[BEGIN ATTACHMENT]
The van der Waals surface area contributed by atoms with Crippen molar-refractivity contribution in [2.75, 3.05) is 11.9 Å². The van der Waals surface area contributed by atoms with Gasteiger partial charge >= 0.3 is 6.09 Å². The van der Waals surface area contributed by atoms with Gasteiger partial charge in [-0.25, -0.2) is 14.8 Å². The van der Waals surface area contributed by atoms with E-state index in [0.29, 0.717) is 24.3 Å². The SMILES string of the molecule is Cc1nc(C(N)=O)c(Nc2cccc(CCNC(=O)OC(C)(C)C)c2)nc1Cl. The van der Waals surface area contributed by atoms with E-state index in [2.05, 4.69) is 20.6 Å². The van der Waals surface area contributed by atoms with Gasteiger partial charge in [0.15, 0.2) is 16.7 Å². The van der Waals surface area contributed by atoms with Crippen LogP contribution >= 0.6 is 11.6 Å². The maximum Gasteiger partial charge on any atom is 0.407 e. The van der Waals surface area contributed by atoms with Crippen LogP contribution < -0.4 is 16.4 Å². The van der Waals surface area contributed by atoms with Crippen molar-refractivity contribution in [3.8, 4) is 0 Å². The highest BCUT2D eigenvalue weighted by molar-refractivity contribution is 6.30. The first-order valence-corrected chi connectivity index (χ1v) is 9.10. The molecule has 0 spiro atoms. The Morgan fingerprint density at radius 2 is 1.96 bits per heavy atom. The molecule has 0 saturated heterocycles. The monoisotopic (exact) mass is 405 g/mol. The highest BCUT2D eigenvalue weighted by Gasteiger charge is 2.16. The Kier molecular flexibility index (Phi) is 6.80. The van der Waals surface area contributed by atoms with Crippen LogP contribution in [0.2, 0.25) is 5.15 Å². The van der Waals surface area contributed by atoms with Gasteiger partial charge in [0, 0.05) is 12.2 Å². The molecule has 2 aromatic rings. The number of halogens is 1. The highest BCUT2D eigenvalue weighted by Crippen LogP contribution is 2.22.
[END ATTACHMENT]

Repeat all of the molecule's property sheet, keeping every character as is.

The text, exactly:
The van der Waals surface area contributed by atoms with Crippen molar-refractivity contribution in [2.75, 3.05) is 11.9 Å². The van der Waals surface area contributed by atoms with Gasteiger partial charge >= 0.3 is 6.09 Å². The van der Waals surface area contributed by atoms with Gasteiger partial charge in [-0.25, -0.2) is 14.8 Å². The van der Waals surface area contributed by atoms with E-state index in [0.29, 0.717) is 24.3 Å². The SMILES string of the molecule is Cc1nc(C(N)=O)c(Nc2cccc(CCNC(=O)OC(C)(C)C)c2)nc1Cl. The van der Waals surface area contributed by atoms with E-state index in [2.05, 4.69) is 20.6 Å². The van der Waals surface area contributed by atoms with Gasteiger partial charge in [0.15, 0.2) is 16.7 Å². The van der Waals surface area contributed by atoms with Crippen LogP contribution >= 0.6 is 11.6 Å². The maximum Gasteiger partial charge on any atom is 0.407 e. The van der Waals surface area contributed by atoms with Crippen LogP contribution < -0.4 is 16.4 Å². The van der Waals surface area contributed by atoms with Crippen molar-refractivity contribution in [3.8, 4) is 0 Å². The highest BCUT2D eigenvalue weighted by molar-refractivity contribution is 6.30. The first-order valence-corrected chi connectivity index (χ1v) is 9.10. The molecule has 0 spiro atoms. The Morgan fingerprint density at radius 2 is 1.96 bits per heavy atom. The molecule has 0 saturated heterocycles. The monoisotopic (exact) mass is 405 g/mol. The highest BCUT2D eigenvalue weighted by Gasteiger charge is 2.16. The Kier molecular flexibility index (Phi) is 6.80. The van der Waals surface area contributed by atoms with Crippen LogP contribution in [0.2, 0.25) is 5.15 Å². The van der Waals surface area contributed by atoms with Gasteiger partial charge in [0, 0.05) is 12.2 Å². The molecule has 2 aromatic rings. The number of halogens is 1. The highest BCUT2D eigenvalue weighted by Crippen LogP contribution is 2.22.